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Former lawmaker offers lessons on leadership

America has “squandered” opportunities afforded it by the World War II generation, a prominent former congressman said Tuesday, and current lawmakers on both sides of the political divide need to put aside partisanship to solve national problems. J.C. Watts, the 2010-2011 Isabella Cannon Distinguished Visiting Professor of Leadership, offered those observations in an evening lecture attended by hundreds of people inside McCrary Theatre.

Former U.S. Rep. J.C. Watts spoke in McCrary Theatre on Feb. 22, offering observations on leadership and social challenges facing the United States.

“We have literally squandered all the values they gave us, the principles that have made us great,” he said in an hour speech. “We have literally squandered all of their values and principles over the last 30, 35 years. We have adopted an ideology that says they only thing right is to get by, and the only thing wrong is to get caught.”

Watts, a standout quarterback for the University of Oklahoma, was elected to the U.S. House of Representatives from the fourth district of Oklahoma in 1994. In 1998, he was elected by his peers to serve as chairman of the Republican Conference, the fourth-ranking leadership position in the majority party in the U.S. House of Representatives.

His experience on Capitol Hill served as the backdrop of remarks Watts made about leadership.

“There’s one thing I think you have to have to be a leader, and that’s character,” Watts said. “It’s old-fashioned to talk about character and it’s not politically correct, because when you talk about character in politics, people always think you’re being judgmental or trying to be holier-than-thou or trying to be self-righteous.

I have a pretty simple definition of character. it’s doing what’s right when no one’s looking. And friends, we have a character deficit in America today in so many respects.

Much of Watts’ time on stage was spent sharing his public policy ideas on taxes, health care, education and job growth. Americans are overtaxed, he said, and until the government removes the economic incentive to remain unemployed, many people won’t seek out jobs, which he argued would help improve the economy.

He also lamented the lack of political willpower to tackle the biggest sources of government expense.

“Every dollar that comes into Washington, D.C., it’s on autopilot. It’s mandatory spending. You can’t do anything about it,” Watts said in reference to Social Security, Medicare and Medicaid, which he said comprise more than two thirds of the federal budget. “We can stop every earmark that will come down the pike over the next five years, and I promise you, we’ll still be close to bankruptcy.”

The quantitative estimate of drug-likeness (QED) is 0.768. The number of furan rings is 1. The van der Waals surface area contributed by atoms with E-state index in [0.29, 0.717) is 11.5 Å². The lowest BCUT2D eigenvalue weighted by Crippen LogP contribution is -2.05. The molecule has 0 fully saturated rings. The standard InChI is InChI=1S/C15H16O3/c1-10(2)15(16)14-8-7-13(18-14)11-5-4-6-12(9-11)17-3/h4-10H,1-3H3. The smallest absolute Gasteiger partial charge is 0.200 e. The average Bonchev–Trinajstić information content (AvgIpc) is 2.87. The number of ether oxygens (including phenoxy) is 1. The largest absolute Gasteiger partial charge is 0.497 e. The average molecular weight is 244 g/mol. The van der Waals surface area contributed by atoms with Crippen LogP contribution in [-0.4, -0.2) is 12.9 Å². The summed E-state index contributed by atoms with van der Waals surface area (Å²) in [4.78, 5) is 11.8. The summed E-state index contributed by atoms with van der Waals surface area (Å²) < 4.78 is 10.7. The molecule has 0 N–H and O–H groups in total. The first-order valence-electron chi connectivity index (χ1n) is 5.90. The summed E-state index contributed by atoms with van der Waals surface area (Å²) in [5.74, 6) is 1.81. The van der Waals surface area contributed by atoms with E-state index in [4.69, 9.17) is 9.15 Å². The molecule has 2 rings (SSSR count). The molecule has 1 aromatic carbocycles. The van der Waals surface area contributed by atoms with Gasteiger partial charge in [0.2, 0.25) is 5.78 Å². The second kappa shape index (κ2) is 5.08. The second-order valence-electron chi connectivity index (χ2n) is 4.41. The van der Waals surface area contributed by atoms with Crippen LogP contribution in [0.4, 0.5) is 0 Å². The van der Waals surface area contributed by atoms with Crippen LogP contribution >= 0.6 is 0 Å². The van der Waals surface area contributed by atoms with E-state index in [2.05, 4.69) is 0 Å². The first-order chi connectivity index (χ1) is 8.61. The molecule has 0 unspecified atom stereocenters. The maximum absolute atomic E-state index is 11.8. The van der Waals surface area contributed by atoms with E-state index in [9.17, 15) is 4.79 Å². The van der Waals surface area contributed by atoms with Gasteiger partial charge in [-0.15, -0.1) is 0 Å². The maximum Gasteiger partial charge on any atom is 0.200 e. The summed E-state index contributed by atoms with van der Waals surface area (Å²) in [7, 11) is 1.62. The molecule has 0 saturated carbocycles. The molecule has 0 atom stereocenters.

Watts is the chairman of the J.C. Watts Companies, providing strategic focus and program leadership to the company’s business partnerships, joint ventures, engagements, alliances and initiatives. He works with partners, customers and clients to execute market development, communications and public affairs strategies.

Watts advises or serves as a corporate director for several major companies, including John Deere, Wells Fargo, NASCAR, Burlington Northern Santa Fe, Clear Channel Communications, Dillard’s Department Stores and Terex Corporation. He is a regular analyst on CNN and a frequent guest on national radio shows.

He co-founded the Coalition for AIDS Relief in Africa and serves on the board of Africare. He also serves on the boards of the Boy Scouts of America and the U.S. Military Academy at West Point, and he created the J.C. and Frankie Watts Foundation to focus on urban renewal and other charitable initiatives.

As a member of Congress, Watts served for eight years on the House Armed Services Committee. He authored legislation to create, and then he later served on, the House Select Committee on Homeland Security. He also served on the House Transportation and Infrastructure Committee, as well as the House Banking Committee.

A native of Oklahoma and a University of Oklahoma alumnus, Watts led the Sooners to two consecutive Big Eight Championships and Orange Bowl victories. He was voted the Most Valuable Player in the 1980 and 1981 Orange Bowls. From 1981 to 1986, he started for Ottawa and Toronto in the Canadian Football League and was voted the Most Valuable Player of the Grey Cup, the CFL's Super Bowl, his rookie season.

After returning to Oklahoma, Watts served as a youth minister at Sunnylane Baptist Church in Del City, Oklahoma from January 1987 until December 1994, when he then became associate pastor. In 1990 he was elected to the Oklahoma State Corporation Commission and became chairman before running for Congress in 1994.

Watts is the seventh Isabella Cannon Distinguished Visiting Professor of Leadership. Former visiting professors are Dee Dee Myers, John Alexander, William W. “Bill” George, Ben Bradlee, Christine Todd Whitman and David Gergen. The professorship brings nationally recognized authorities to campus to share insights about the nature, potential and responsibilities of leadership.

Eric Townsend,
Staff
2/23/2011 4:31 PM